You might think with all the innovation going on in Silicon Valley that there would be a satellite U.S. Patent and Trademark Office (USPTO) located there already. Well, believe it or not, there wasn’t until now.
On Thursday, October 15, USPTO officials opened the Silicon Valley Regional Office to serve the San Jose, California, area. The $18.2 million office is located downtown in the San Jose City Hall complex. The public entrance is on South Fourth Street.
The new USPTO regional office is near more than 120 small and growing tech companies, as well as large companies, including Adobe’s corporate headquarters.
San Jose Mayor Sam Liccardo expects engineers, law firms, tech companies, and innovators to locate to the downtown area now that the patent office is there.
Silicon Valley files at least 1,000 US patent applications a month and California alone holds one in 10 patents granted countrywide. According to the USPTO, Santa Clara County, where San Jose is located, has among the highest number of patent applications in the United States.
At the new regional office, visitors can search for existing patents and trademarks. Assistance is also available to inventors, entrepreneurs, and start-ups, as well as virtual access to review judges and video conferencing with patent examiners. One hundred and twenty examiners and judges will be housed at the regional patent office.
The office will also hold intellectual property training classes and conferences, and offer programs that support technology, science, mathematics, and engineering education.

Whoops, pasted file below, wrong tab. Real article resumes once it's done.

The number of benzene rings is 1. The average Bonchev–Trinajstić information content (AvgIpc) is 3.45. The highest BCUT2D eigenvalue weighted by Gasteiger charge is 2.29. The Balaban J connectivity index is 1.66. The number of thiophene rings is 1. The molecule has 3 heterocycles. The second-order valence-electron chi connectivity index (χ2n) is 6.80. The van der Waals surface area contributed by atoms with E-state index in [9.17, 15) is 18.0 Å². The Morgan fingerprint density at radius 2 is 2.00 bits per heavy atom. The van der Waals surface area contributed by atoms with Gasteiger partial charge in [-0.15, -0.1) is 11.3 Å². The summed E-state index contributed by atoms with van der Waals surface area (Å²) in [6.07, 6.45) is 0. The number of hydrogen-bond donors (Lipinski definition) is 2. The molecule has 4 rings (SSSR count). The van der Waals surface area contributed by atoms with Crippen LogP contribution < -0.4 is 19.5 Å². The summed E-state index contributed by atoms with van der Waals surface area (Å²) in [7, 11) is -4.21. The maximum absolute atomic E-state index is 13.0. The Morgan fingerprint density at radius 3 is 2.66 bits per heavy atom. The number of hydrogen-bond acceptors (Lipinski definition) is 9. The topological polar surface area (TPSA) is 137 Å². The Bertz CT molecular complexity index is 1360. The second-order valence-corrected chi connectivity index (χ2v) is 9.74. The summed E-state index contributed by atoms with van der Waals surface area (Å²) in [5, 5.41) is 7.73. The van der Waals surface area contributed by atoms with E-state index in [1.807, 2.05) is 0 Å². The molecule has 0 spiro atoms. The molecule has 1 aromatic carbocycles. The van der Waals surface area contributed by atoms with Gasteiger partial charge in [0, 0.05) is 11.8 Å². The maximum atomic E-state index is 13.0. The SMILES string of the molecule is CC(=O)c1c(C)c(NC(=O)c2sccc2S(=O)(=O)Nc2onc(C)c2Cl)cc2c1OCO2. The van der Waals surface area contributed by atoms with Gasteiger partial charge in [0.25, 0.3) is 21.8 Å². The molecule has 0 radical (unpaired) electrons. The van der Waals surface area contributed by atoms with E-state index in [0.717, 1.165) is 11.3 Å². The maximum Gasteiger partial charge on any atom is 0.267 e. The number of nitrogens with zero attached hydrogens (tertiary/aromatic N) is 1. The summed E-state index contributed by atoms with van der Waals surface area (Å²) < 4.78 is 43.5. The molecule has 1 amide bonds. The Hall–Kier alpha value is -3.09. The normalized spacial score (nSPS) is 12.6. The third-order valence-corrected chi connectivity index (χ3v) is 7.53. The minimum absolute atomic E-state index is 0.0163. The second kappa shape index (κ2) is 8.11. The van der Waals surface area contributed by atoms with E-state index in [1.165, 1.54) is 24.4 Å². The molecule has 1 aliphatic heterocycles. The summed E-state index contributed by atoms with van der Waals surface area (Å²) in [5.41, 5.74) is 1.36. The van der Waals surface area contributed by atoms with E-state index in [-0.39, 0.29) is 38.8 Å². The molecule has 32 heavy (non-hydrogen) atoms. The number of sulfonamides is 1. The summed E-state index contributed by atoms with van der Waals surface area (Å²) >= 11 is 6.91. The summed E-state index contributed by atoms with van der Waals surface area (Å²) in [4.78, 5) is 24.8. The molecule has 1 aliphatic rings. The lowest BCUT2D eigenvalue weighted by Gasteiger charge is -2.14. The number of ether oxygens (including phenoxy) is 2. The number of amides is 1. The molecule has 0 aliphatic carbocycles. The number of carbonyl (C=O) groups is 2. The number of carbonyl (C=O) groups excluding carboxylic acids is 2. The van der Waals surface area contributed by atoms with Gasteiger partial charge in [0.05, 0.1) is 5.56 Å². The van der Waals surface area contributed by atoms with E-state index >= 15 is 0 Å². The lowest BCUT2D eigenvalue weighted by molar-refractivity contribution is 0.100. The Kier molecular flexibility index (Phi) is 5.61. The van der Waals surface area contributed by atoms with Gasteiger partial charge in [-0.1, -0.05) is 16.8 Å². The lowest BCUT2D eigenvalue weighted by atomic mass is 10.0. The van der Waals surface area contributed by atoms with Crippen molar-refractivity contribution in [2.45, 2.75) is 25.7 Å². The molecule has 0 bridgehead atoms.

Michelle Lee, director of the USPTO, said the new office will serve as an “embassy of innovation” and a two-way exchange of information and ideas. It also will help reduce the backlog of unexamined patent applications, with a turnaround goal of 20 per month.
Lee also said the office will tap into the expertise of the high-tech community to help improve its services and aid in distinguishing between innovation and trite discoveries. It will also host briefings from industry specialists and local academics.
In addition to speeding up the patent examination process, federal officials expect the new office will help entrepreneurs grow their businesses, bring ideas to market sooner, and be proactive in identifying the needs of start-ups and innovators.
The process of filing online patent applications and being assigned to patent examiners at the USPTO headquarters and other satellite offices will remain the same. The satellite offices do not accept walk-in patent, trademark, or copyright applications and/or registrations. Applicants also cannot file patent applications or apply for trademark registration.
However, the San Jose office eliminates the need, time, and expense for applicants to fly to USPTO headquarters in Arlington, Virginia, to explain the particulars of their applications in a face-to-face meeting with a patent examiner.
West Coast technology businesses are elated to have a regional patent office. Many have experienced patent rejections and had to fly out to the East Coast to explain the technological innovation to patent examiners. After doing so, the patent was usually granted.
Now, applicants can consult via computer and interactive video conferencing, and conduct appeals in one of the regional office’s hearing rooms as an alternative to patent litigation.
The West Coast office will serve the following states: California, Nevada, Arizona, Washington, Oregon, Alaska, and Hawaii.
Other US patent satellite offices are located in Detroit, Michigan, and Denver, Colorado. A regional office in Dallas, Texas, is expected to open in November.
The regional offices are being established through the 2011 Leahy-Smith America Invests Act, a patent reform law that allocates funding for them.